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Spanish Revival estate offers variety of Lake Washington vistas

Four water-facing stories and multiple decks let you choose the view

Amaryllis Lockhart

This hillside estate in Laurelhurst looks Spanish Revival from a distance, but up close has some distinctly modern touches.

The home speaks to many different eras for a reason: It’s had a lot of different lives.

According to historical documentation compiled by the listing agent, it was first built in the 1920s by Leroy Backus, who used to own two whole blocks of Laurelhurst, as a carriage house.

Despite owning all that property, Backus lived here, in the same structure as the horses. Rumor has it Backus lost horses to a fire as a child, and built the structure to be as fireproof as possible. Regardless, if you look closely, you can still see the outline of the old, rounded carriage entrance in some places.

After being bought by the Latimer family—the home is on Latimer Place, to give some idea—it was converted to a more traditional home in the 1930s.

But the biggest remodels came in the 1970s, with the addition of the solarium, which was formerly an office; the sprawling, Mediterranean-style deck structure; and the grand, covered front entrance.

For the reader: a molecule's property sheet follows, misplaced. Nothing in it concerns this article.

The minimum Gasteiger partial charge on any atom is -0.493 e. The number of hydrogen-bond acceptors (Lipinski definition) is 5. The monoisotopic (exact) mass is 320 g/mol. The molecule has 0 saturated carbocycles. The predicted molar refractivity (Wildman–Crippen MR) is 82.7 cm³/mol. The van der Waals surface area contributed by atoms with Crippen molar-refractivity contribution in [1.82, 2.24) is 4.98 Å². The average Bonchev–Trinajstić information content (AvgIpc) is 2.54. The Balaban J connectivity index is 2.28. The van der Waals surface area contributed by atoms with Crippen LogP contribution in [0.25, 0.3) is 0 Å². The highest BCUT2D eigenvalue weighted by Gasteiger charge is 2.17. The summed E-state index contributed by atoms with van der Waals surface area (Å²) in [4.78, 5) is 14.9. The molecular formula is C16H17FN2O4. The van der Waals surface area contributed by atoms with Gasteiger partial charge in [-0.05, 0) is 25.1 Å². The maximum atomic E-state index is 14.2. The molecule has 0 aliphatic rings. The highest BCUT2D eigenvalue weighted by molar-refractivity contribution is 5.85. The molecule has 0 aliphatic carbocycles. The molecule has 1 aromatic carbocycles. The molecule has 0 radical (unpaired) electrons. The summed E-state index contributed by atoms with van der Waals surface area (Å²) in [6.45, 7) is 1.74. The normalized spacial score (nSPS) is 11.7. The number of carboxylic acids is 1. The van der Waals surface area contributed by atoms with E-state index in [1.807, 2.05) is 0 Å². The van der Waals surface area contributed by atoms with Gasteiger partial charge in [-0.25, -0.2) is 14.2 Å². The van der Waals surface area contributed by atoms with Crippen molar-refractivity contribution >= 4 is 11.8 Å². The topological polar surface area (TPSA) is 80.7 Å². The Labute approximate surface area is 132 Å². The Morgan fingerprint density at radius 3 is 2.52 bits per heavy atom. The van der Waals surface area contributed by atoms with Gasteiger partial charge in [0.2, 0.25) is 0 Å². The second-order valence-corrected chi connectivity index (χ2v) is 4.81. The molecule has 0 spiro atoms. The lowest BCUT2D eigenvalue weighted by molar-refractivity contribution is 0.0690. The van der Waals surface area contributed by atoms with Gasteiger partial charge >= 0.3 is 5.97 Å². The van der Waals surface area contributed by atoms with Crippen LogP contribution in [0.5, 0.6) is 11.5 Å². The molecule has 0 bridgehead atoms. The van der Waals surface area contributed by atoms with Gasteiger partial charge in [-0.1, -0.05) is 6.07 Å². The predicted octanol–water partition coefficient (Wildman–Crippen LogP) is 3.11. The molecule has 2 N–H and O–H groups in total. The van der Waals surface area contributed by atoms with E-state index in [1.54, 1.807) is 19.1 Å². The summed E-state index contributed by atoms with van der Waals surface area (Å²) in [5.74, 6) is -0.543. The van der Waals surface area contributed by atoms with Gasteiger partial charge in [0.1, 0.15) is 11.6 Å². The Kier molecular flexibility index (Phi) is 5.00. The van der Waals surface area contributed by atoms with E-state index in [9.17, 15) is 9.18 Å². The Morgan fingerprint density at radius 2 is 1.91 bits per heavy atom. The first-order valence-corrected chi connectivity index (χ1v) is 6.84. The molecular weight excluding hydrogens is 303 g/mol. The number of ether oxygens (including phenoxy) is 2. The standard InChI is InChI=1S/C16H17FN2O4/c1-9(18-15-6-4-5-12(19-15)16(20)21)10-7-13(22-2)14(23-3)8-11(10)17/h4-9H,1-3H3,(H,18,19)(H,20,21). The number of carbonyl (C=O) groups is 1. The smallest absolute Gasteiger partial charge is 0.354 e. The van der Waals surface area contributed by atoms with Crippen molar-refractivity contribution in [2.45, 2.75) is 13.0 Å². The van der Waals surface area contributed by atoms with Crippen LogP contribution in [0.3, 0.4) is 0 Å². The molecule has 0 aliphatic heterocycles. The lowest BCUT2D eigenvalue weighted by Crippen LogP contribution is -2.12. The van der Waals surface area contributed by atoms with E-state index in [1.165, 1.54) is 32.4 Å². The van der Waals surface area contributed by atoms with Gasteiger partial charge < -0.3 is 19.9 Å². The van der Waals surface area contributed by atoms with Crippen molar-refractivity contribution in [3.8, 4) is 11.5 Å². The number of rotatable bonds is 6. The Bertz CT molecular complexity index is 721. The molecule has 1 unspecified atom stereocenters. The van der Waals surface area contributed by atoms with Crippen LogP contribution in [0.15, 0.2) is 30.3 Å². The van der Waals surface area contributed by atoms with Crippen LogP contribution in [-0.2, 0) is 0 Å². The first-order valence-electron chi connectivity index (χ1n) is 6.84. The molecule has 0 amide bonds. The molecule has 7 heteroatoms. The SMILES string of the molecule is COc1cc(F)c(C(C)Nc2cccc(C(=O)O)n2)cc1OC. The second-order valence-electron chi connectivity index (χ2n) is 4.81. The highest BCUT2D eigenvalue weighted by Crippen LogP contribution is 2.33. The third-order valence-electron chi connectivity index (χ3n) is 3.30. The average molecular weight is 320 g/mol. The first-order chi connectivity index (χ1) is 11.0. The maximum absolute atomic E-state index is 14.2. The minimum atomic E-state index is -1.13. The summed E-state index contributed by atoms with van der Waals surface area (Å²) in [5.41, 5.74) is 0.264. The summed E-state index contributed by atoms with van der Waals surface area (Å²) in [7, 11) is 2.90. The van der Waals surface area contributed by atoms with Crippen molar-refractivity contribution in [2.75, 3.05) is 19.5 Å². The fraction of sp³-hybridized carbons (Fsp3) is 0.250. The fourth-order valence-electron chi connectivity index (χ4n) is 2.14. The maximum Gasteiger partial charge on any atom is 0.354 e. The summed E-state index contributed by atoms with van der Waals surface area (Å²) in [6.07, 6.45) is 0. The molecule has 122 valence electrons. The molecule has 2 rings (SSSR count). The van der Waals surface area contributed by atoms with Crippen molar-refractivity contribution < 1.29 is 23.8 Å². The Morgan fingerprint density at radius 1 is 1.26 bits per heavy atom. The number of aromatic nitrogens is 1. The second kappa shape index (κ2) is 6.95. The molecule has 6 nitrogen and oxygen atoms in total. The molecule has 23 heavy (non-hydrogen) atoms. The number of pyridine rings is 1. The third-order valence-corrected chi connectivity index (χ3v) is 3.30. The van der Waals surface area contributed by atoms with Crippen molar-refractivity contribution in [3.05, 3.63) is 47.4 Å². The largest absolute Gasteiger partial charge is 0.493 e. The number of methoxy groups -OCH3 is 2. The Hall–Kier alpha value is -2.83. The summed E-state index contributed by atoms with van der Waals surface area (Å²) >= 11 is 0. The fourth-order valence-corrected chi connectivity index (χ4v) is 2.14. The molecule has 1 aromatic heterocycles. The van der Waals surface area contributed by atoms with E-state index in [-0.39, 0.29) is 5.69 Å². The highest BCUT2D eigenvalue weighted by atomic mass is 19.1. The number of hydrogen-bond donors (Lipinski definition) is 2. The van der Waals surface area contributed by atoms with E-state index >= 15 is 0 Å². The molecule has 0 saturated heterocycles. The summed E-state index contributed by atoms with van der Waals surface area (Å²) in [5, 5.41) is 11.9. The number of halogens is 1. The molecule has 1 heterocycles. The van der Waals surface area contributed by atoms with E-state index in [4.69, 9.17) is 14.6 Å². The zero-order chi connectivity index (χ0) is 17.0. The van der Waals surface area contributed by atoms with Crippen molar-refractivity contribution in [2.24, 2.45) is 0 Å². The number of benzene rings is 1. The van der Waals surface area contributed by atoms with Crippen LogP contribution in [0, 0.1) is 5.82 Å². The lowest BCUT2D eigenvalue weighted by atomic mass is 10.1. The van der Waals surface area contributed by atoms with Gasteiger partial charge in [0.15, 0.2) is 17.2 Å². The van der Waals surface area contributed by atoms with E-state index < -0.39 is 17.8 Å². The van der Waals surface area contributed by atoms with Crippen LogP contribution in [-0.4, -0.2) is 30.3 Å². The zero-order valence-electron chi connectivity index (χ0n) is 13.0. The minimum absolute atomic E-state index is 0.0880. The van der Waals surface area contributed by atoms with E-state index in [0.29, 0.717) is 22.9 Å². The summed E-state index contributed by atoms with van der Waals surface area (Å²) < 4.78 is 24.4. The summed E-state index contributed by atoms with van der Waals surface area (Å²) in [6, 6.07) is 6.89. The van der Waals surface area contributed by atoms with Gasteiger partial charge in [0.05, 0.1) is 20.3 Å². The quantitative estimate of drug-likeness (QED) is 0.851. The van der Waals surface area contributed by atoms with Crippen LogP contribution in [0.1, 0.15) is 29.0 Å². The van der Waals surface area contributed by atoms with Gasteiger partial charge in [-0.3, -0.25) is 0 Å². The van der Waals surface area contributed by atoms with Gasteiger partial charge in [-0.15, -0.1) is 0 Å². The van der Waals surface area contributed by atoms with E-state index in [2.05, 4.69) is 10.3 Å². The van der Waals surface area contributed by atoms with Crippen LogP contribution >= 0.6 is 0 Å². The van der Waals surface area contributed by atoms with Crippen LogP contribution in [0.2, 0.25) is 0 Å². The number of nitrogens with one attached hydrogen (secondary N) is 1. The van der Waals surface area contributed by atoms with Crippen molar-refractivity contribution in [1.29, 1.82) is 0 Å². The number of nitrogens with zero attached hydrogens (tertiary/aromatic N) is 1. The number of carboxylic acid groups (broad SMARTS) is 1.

The remodel was featured in a 1972 issue of Sunset Magazine under the header “built in the ‘20s, now ready for the ‘70s”—but with views from five different levels, we doubt any era would have a problem being associated with this house.

With the combined efforts of all three builders, this home ended up with five bedrooms and three and a quarter bathrooms in 3,800 square feet of space. Inside, it’s been meticulously maintained, and looks brand-new in some rooms.

With western exposure like this, most rooms have sweeping views—even the bathrooms.

Ushering this house through its next era will run you $3.2 million.